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Ukraine / Energoatom Confirms Plans For Five Westinghouse AP1000 Reactors At Existing Sites

By Kamen Kraev
4 October 2021

Company says it is also considering new sites for construction of further units ‘from scratch’
Energoatom Confirms Plans For Five Westinghouse AP1000 Reactors At Existing Sites
The existing Khmelnitski nuclear power station site in Ukraine. Courtesy Energoatom.
Ukraine is planning to build a pilot Westinghouse AP1000 nuclear power unit at the Khmelnitski nuclear power station site followed by four more units at existing sites, with one unit per site, according to Petro Kotin, head of national nuclear generating company Energoatom.

Mr Kotin told NucNet that Energoatom is also considering new sites for the construction of further units “from scratch”.

“Application of the US АР1000 technology will give Energoatom an opportunity in the long term to ensure reliable performance of nuclear generation and its innovation while maintaining the highest safety level and caring for the environment,” he said.

Mr Kotin confirmed that Westinghouse is “ready to supply” components and equipment manufactured for the abandoned Summer AP1000 nuclear project in the US state of South Carolina for the Khmelnitski pilot plant. South Carolina companies Scana (now a part of Dominion Energy) and Santee Cooper spent some $10bn on the project to build two AP1000 plants before halting construction in 2017 after Westinghouse, the lead contractor, declared bankruptcy. Following the abandonment of the proposed new nuclear units, Westinghouse was acquired by Brookfield Business Partners.

Mr Kotin said the equipment has been stored in warehouses at the Summer site and “is in good condition and fit for purpose”. He said it would need to be inspected, its technical condition examined and documented and warranties checked. “After that the respective agreement with Westinghouse can be signed either for the delivery of that equipment to Khmelnitski or for the manufacturing and delivery of the completely new set of equipment.”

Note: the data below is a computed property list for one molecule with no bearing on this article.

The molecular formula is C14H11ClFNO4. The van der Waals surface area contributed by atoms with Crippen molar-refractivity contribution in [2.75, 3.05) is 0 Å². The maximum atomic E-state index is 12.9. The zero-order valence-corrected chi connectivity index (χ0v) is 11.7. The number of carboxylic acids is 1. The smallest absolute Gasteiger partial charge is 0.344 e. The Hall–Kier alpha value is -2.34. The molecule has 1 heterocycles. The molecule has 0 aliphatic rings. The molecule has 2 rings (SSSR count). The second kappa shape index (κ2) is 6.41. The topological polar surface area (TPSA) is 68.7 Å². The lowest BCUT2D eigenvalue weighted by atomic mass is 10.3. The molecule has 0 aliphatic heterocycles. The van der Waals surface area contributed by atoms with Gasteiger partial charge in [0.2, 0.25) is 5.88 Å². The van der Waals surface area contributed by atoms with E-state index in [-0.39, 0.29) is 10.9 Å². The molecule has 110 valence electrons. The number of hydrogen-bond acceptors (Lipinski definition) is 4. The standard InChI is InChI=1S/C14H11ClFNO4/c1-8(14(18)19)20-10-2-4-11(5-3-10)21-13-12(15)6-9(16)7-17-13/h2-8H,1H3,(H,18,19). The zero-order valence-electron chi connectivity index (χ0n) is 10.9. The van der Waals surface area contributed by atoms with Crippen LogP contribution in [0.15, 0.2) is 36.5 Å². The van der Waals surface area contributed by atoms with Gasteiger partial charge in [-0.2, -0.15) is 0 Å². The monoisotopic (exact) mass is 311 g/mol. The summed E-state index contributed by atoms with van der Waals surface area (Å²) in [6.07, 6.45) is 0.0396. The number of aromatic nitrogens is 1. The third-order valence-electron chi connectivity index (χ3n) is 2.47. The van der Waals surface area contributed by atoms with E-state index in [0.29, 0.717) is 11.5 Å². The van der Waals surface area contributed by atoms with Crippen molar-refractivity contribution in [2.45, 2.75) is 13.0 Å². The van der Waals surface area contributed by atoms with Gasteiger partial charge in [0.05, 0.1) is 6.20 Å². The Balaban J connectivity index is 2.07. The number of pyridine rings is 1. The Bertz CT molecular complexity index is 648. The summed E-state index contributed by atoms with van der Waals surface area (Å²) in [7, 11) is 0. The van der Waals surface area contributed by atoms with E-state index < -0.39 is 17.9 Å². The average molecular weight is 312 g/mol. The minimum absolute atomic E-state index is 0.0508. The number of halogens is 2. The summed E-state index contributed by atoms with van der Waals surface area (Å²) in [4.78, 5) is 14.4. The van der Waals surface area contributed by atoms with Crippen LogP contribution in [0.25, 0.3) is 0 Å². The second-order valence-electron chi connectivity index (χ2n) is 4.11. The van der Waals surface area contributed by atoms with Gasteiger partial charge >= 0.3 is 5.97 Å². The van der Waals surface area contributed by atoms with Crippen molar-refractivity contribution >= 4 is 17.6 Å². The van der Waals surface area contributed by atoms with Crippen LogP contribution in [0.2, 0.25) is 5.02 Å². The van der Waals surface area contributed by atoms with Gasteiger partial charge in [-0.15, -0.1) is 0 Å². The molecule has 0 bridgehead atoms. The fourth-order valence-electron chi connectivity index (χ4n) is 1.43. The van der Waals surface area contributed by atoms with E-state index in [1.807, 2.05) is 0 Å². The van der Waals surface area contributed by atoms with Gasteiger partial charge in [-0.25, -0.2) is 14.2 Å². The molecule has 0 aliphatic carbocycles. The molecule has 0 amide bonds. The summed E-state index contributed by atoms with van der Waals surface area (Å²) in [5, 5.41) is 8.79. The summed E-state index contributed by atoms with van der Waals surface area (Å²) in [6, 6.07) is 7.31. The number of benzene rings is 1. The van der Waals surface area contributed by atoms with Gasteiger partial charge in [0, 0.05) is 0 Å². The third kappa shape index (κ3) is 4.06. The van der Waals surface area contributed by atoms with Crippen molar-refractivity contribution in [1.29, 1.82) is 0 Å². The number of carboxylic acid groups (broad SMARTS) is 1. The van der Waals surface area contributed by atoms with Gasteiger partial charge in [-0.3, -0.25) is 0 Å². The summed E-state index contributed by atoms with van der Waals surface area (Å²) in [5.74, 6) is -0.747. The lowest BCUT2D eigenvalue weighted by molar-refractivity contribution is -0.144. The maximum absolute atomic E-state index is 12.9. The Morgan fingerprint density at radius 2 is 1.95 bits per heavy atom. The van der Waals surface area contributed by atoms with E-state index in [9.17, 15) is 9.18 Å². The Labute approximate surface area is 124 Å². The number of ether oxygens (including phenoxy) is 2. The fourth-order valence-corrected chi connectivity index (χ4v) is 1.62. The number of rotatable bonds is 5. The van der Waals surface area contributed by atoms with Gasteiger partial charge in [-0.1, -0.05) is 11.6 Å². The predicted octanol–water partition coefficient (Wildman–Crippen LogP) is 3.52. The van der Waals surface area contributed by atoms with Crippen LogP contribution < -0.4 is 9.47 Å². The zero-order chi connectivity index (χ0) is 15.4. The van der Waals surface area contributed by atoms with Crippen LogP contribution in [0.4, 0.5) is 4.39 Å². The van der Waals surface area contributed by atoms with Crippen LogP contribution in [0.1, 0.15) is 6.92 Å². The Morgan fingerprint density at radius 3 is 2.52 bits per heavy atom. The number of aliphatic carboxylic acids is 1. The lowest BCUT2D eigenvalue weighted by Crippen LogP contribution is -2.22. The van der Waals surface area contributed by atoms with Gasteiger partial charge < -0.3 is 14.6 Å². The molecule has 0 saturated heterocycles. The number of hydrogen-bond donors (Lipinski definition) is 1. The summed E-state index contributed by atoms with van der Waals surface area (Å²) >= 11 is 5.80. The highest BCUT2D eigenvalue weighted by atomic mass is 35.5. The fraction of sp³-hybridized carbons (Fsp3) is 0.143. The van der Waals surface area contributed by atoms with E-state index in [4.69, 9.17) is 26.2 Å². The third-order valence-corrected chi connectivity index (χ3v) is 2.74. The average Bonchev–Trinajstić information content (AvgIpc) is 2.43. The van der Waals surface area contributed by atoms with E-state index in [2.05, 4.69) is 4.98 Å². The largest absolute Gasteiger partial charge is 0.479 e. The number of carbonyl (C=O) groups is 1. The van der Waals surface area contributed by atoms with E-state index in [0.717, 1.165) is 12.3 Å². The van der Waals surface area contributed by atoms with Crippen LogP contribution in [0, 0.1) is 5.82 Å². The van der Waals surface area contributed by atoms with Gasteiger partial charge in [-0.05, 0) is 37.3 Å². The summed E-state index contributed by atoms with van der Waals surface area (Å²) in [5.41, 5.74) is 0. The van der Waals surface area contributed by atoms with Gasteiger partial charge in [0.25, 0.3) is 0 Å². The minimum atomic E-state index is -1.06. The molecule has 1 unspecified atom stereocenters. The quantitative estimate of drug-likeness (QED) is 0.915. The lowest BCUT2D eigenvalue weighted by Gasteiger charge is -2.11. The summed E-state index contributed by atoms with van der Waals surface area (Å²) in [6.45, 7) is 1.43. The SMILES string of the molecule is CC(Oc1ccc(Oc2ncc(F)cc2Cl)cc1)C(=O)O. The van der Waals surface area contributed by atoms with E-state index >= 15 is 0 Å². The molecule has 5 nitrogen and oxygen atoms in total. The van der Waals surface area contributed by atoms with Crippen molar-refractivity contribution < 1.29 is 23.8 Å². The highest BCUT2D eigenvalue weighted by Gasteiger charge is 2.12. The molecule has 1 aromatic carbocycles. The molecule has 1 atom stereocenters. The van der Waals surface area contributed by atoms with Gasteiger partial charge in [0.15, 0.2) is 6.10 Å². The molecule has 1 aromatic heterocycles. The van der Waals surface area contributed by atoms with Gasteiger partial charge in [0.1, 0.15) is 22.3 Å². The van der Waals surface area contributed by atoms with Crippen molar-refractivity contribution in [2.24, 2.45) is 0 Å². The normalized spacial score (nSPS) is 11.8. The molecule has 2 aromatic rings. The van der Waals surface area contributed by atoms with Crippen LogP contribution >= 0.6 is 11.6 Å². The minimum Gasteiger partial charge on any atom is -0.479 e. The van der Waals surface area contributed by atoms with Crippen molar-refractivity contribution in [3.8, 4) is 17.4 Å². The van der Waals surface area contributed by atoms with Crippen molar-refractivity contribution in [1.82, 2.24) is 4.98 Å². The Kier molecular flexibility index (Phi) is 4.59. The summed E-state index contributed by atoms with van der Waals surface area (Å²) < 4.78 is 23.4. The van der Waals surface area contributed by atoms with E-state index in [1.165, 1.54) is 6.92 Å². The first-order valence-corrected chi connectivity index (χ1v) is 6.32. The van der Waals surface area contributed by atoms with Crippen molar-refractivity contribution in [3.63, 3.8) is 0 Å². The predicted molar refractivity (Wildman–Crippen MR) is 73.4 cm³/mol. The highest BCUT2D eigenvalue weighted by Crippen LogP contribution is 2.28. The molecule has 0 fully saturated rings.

Mr Kotin said Energoatom – which operates Ukraine’s fleet of 15 commercial nuclear power units – is looking to both its own resources and external credit to fund its new-build ambitions.

Energoatom is operating at a profit, but is burdened by an obligation to sell electricity in a regulated domestic market, Mr Kotin said. If the obligation is lifted, the company will have additional funds for new reactors.

In a recent interview, Mr Kotin said Energoatom is considering credit from government-backed financial institutions in the US to build the first Westinghouse AP1000 power unit at Khmelnitski. He told NucNet these institutions could be a funding option and preliminary discussions had taken place. “The funding aspect is also included in our memorandum of understanding with Westinghouse as a task for joint resolution,” he said.

According to Mr Kotin, Energoatom has begun discussing the AP1000 pilot project with the US Export-Import Bank (Exim), and the US International Development Finance Corporation (DFC).

Exim is the official export credit agency of the US federal government and the DFC is the federal government’s development finance institution, primarily responsible for providing and facilitating the financing of private development projects in lower- and middle-income countries.

Earlier this month, Energoatom and Westinghouse signed an exclusive agreement to bring Westinghouse AP1000 reactors to multiple sites in the eastern European country. At the time they did not say which sites are under consideration, but Khmelnitski – where there are two Russia-supplied units in operation and two under construction – has now been confirmed as a priority.

Khmelnitski-1 and -2 began commercial operation in 1998 and 2005 respectively. Khmelnitski-3 and -4 have been under construction since the late 1980s, but progress has stalled because of financing and political issues.

There are three other commercially operational nuclear power stations in Ukraine – Rovno, South Ukraine, and Zaporozhye.

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